- Associated Press - Saturday, January 11, 2020

KEARNEY, Neb. (AP) - Last July 9, after floodwaters wrecked the interior of his 42-room Western Inn South, Bhikhabhai Chaudhari struggled to smile.

Now, thanks to assistance from Kearney businesses and individuals, Chaudhari is beaming. He reopened his motel late this fall and effusively praises those who helped him recover.

“I am very thankful, very thankful,” he told the Kearney Hub.

Chaudhari wasn’t smiling last July 10 as he watched a skid-steer loader scoop up flood-ruined mattresses and heap them in a dumspter. The day before, water had risen 4-5 inches throughout the ground-floor motel at 510 Third Ave. Water also trickled in from the roof and damaged ceilings and walls.

As heavy equipment operators worked, Chaudhari stacked chairs, beds, nightstands and small tables in front of the motel rooms and offered them to anyone who stopped by.



He had purchased the motel just seven months earlier, on Dec. 18, 2018, and moved his family to Kearney from Beaumont, Calif., where he had managed a Rodeway Inn for eight years. They lived in a small apartment in the motel. Business was on the upswing. Then came the flood.

Police rescued Chaudhari and his family from the rising water the morning of July 9 and took them to Tractor Supply Co. at 514 Third Ave. From there, the family went to the Econolodge at 709 Second Ave. They then moved in with relatives in Hastings.

In the days following the flood, Shanna Schulte, program director of the Kearney Area Chamber of Commerce, stopped in at chamber members’ businesses to see if they needed any help. Chaudhari was distraught. Touched by his plight (“he was one of those in the most need of help”) Schulte went back to the chamber and chatted with the staff about what the chamber might do to assist him.

Derek Rusher, the chamber’s president and executive director, called around to find volunteers who might help him. Two days later, the basketball team from the University of Nebraska at Kearney went to the Western Inn South and pulled out all the ruined carpet and furniture in just four hours.

Rusher and many others assisted, too. They helped clear the trash and load it into dumpsters.

“We had quite a crew to help them,” Schulte said.

The timing was ironic because Chaudhari had joined the chamber just one month earlier and was becoming an active member. “Then the flood hit,” Schulte said.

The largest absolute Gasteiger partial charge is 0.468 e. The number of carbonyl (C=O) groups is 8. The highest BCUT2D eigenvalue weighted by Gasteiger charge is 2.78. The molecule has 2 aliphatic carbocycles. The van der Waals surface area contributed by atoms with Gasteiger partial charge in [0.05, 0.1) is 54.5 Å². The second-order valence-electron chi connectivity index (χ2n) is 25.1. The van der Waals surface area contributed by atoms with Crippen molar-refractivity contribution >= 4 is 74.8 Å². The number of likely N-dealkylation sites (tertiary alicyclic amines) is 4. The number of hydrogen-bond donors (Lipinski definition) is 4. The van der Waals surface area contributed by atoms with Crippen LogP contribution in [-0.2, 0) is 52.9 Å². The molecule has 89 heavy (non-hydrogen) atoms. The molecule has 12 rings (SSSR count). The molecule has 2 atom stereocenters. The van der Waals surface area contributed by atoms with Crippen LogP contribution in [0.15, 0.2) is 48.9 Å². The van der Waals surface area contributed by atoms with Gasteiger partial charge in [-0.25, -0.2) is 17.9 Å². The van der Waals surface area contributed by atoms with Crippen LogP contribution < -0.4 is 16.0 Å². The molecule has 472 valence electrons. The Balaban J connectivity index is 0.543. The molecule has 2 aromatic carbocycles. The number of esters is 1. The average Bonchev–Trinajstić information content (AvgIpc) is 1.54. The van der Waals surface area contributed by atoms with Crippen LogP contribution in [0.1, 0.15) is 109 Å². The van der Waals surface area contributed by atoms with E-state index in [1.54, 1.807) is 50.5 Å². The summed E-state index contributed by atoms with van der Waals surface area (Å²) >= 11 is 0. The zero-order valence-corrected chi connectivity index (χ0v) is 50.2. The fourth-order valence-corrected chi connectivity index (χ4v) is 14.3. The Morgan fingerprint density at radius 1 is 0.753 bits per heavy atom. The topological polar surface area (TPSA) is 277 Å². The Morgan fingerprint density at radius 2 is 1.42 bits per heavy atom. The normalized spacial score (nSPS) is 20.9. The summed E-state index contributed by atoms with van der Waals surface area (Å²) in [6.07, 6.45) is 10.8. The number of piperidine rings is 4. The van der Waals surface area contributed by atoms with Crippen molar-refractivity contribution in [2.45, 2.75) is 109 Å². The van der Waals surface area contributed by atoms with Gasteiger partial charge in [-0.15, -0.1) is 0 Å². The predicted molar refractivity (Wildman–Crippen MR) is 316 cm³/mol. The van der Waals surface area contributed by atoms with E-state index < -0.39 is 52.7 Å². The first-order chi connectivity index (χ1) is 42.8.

Chaudhari was amazed at the volunteers’ efforts. “I made one phone call, and all the young men came over,” he said.

Shortly after that, repairs began.

Chaudhari purchased new doors and doorjambs, paint, gypsum wallboard, sinks, countertops and more at Kearney stores and hired people to do the repair work. He pitched in, too.

On Oct. 14, just three months after the flood, the chamber held a formal ribbon-cutting as Chaudhari reopened half of his rooms. The rest opened in mid-November.

Chaudhari can’t say enough about the people of Kearney. He has given a donation to the UNK basketball team. He also credits Rod Peters, branch president of Heritage Bank, the bank through which Chaudhari financed the purchase of the motel. “He helped me do everything,” Chaudhari said.

Peters said, “He was unfamiliar with how things worked, so I helped walk him through, and we developed a friendship. I did any little things I could help him with to help take something off his plate. I was just trying to be a good friend,” he said.

This fall, when Chaudhari rented a loader to unload the new furniture, Peters assisted.

“Some people would have thrown up their hands and walked away after the flood, but he was all in,” Peters said. “He’s a worker. He kept things moving. He knew how much insurance money he had, and he made it work. He’s a very honest individual. It’s been fun working with him.”

Rooms at the Western Inn South have new furnishings, new bathrooms and new air conditioners. New laminated floors have replaced the ruined carpet. Walls are newly painted.

“Now the motel is very nice, like brand new,” Chaudhari said. “I feel so positive. It was a terrible time, but city people, the bank, insurance representatives and so many more showed me that Kearney people are very good. Really good.”

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